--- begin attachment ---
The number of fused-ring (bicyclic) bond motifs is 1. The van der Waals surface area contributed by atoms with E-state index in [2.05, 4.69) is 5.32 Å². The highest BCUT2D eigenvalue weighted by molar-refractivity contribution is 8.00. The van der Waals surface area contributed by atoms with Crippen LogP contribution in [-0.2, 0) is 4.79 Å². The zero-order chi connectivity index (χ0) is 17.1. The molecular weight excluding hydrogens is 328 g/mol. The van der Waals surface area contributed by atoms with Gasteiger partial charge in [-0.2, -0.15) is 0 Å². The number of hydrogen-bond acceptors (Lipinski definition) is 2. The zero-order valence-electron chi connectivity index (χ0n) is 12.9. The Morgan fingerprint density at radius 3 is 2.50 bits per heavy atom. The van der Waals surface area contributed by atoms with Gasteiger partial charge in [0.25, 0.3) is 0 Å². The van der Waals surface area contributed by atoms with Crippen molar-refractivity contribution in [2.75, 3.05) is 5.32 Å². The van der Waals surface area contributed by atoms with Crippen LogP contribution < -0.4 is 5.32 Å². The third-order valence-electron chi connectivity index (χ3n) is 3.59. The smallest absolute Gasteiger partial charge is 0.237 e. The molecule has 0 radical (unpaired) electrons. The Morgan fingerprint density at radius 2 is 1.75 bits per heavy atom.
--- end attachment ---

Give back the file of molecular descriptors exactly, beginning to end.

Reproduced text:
The number of fused-ring (bicyclic) bond motifs is 1. The van der Waals surface area contributed by atoms with E-state index in [2.05, 4.69) is 5.32 Å². The highest BCUT2D eigenvalue weighted by molar-refractivity contribution is 8.00. The van der Waals surface area contributed by atoms with Crippen LogP contribution in [-0.2, 0) is 4.79 Å². The zero-order chi connectivity index (χ0) is 17.1. The molecular weight excluding hydrogens is 328 g/mol. The van der Waals surface area contributed by atoms with Gasteiger partial charge in [-0.2, -0.15) is 0 Å². The number of hydrogen-bond acceptors (Lipinski definition) is 2. The zero-order valence-electron chi connectivity index (χ0n) is 12.9. The Morgan fingerprint density at radius 3 is 2.50 bits per heavy atom. The van der Waals surface area contributed by atoms with Gasteiger partial charge in [0.25, 0.3) is 0 Å². The van der Waals surface area contributed by atoms with Crippen molar-refractivity contribution in [2.75, 3.05) is 5.32 Å². The van der Waals surface area contributed by atoms with Crippen LogP contribution < -0.4 is 5.32 Å². The third-order valence-electron chi connectivity index (χ3n) is 3.59. The smallest absolute Gasteiger partial charge is 0.237 e. The molecule has 0 radical (unpaired) electrons. The Morgan fingerprint density at radius 2 is 1.75 bits per heavy atom.